The striking down of the Privacy Shield by the Court of Justice of the European Union (CJEU) last week may have significant consequences for UK and EU employers which are headquartered in the US or which otherwise transfer the personal data of their employees to that country.
Brief history – the original EU Data Protection Directive imposed strict limits and conditions on the transfer of the personal data of EU citizens outside the bloc to jurisdictions where the protection of that data was perceived to be of a lower priority than in the EU. That included the US.
In response, the US and EU developed jointly the Safe Harbor concept – a set of rules which, if agreed to by the relevant US transferee, were deemed to provide equivalent protection to the EU laws. Safe Harbor ran undisturbed until October 2015 when the CJEU ruled it invalid due to concerns that the US Government and Security Services could access that personal data irrespective of the Safe Harbor principles.
Privacy Shield took its place. However, now that too has been torpedoed by the CJEU on broadly similar grounds.
Meaning what for employers?
If you transfer the personal data of any EU or UK employee or contractor to the US, whether to a parent company, a benefit provider or any form of staff management or records platform, then you will need to look quickly at which mechanism you rely on to make that transfer legitimate. If you were reliant solely on the Privacy Shield, then you now need an alternative.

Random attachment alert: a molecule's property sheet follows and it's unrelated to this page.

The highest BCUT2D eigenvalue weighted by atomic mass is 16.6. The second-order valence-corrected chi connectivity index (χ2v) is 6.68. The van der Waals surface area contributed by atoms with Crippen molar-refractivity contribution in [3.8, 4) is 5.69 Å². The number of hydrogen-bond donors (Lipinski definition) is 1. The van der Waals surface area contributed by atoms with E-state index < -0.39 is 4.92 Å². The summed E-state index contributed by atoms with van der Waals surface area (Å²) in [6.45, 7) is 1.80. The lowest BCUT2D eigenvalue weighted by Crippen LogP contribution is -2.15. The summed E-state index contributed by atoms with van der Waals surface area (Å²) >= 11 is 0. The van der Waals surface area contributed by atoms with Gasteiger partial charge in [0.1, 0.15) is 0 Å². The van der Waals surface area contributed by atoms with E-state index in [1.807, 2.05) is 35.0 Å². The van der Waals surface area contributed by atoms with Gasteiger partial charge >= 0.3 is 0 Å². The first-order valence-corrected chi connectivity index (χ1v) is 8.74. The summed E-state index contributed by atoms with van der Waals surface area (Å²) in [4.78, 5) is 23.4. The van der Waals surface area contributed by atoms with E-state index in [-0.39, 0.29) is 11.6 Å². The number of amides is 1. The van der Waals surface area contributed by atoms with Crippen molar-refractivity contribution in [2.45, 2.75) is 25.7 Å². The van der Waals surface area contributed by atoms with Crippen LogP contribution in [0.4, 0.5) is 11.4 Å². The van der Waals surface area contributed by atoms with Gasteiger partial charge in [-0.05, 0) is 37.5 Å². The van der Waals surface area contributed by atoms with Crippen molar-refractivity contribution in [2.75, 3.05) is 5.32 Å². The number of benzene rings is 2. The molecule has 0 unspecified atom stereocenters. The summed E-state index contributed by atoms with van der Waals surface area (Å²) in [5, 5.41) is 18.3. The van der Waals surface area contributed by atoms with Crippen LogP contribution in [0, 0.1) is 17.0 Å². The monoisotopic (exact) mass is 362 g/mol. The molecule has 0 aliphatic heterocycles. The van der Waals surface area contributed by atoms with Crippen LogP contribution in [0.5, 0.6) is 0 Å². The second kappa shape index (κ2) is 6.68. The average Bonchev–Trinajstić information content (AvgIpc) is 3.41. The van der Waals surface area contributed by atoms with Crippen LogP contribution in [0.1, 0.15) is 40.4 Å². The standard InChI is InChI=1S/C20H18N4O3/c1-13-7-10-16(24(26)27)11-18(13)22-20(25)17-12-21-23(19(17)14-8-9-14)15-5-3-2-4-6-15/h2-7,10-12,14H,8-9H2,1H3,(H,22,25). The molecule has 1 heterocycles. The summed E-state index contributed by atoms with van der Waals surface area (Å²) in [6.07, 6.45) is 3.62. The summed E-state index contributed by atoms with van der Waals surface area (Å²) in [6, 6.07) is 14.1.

Provided that you act swiftly, the solution is a reasonably simply one. You need to ensure that the processing of data already in the US and the future transfer of personal data to that jurisdiction are both covered by an alternative mechanism which does provide the appropriate safeguards. Many older employment contracts still refer to the employee agreeing that his data may be transferred outside the EU but relying on that term or obtaining anew the consent of the employee is not a way round this — that consent would be tripped up by the general principle that employee consent won’t be deemed freely given for GDPR purposes. On the other hand, the EU model clauses (aka ‘standard contractual clauses’ or ‘SCCs’) do represent a valid option. That means drawing up and completing either wholly new contracts or formal variations to existing terms with the US data transferee, by which the existing written arrangements around the processing of that data are replaced or supplemented as the case may be with the new terms incorporating the model clauses.
Where it is a question of data transfers within a corporate group, that should hopefully be a formality. The SCCs do not impose any obligations which make legitimate usage or storage of that data in the US impracticable. Therefore there should be little objective basis for resistance to them. Where your data is transferred to a third party in the US, any refusal by that entity to incorporate the SCCs into its arrangements with you is likely to lead you to have to terminate your contract with it – after all, continuing without those provisions may now be unlawful. Therefore you need to get hold of a copy of your contract with that supplier and understand the termination provisions. It may or may not provide for these circumstances but in any case you will need to tell it formally now what you need and why, and then give it a realistic deadline by which to agree that those terms are agreed. Again, there is little likelihood that the SCCs would stop any legitimate usage by the US entity of that data but there may still be a period of adjustment required. The judgment is essentially effective immediately but so long as the employer makes a fast start on addressing this issue with the US third party, it is unlikely to fall foul of the ICO in the interim.